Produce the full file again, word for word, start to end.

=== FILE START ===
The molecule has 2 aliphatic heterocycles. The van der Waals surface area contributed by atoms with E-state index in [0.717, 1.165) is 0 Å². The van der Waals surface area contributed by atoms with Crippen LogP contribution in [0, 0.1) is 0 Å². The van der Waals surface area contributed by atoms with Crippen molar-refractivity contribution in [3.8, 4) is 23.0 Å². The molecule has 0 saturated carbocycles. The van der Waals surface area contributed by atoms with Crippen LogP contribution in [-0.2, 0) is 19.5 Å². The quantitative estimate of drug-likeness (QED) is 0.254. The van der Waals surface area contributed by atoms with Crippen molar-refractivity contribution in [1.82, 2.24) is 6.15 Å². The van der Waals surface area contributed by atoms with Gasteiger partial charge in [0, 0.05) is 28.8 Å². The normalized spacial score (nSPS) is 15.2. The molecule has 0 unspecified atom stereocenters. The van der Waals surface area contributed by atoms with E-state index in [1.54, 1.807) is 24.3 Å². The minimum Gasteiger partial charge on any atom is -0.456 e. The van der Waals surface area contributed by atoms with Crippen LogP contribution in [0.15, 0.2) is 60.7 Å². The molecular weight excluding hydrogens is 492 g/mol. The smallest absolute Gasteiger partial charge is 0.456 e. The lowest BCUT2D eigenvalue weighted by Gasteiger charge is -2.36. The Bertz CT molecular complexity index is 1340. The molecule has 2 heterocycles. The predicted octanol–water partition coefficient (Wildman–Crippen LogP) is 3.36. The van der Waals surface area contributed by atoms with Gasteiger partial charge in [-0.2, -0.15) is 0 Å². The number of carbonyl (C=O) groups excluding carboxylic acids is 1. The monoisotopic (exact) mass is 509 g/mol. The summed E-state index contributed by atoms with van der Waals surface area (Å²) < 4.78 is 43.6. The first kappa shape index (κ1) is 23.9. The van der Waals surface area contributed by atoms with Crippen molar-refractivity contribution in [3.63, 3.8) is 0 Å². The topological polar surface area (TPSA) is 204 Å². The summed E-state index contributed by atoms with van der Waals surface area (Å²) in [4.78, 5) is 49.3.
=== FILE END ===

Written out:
The molecule has 2 aliphatic heterocycles. The van der Waals surface area contributed by atoms with E-state index in [0.717, 1.165) is 0 Å². The van der Waals surface area contributed by atoms with Crippen LogP contribution in [0, 0.1) is 0 Å². The van der Waals surface area contributed by atoms with Crippen molar-refractivity contribution in [3.8, 4) is 23.0 Å². The molecule has 0 saturated carbocycles. The van der Waals surface area contributed by atoms with Crippen LogP contribution in [-0.2, 0) is 19.5 Å². The quantitative estimate of drug-likeness (QED) is 0.254. The van der Waals surface area contributed by atoms with Crippen molar-refractivity contribution in [1.82, 2.24) is 6.15 Å². The van der Waals surface area contributed by atoms with Gasteiger partial charge in [0, 0.05) is 28.8 Å². The normalized spacial score (nSPS) is 15.2. The molecule has 0 unspecified atom stereocenters. The van der Waals surface area contributed by atoms with E-state index in [1.54, 1.807) is 24.3 Å². The minimum Gasteiger partial charge on any atom is -0.456 e. The van der Waals surface area contributed by atoms with Crippen LogP contribution in [0.15, 0.2) is 60.7 Å². The molecular weight excluding hydrogens is 492 g/mol. The smallest absolute Gasteiger partial charge is 0.456 e. The lowest BCUT2D eigenvalue weighted by Gasteiger charge is -2.36. The Bertz CT molecular complexity index is 1340. The molecule has 2 heterocycles. The predicted octanol–water partition coefficient (Wildman–Crippen LogP) is 3.36. The van der Waals surface area contributed by atoms with Gasteiger partial charge in [-0.2, -0.15) is 0 Å². The number of carbonyl (C=O) groups excluding carboxylic acids is 1. The monoisotopic (exact) mass is 509 g/mol. The summed E-state index contributed by atoms with van der Waals surface area (Å²) < 4.78 is 43.6. The first kappa shape index (κ1) is 23.9. The van der Waals surface area contributed by atoms with Crippen molar-refractivity contribution in [3.63, 3.8) is 0 Å². The topological polar surface area (TPSA) is 204 Å². The summed E-state index contributed by atoms with van der Waals surface area (Å²) in [4.78, 5) is 49.3.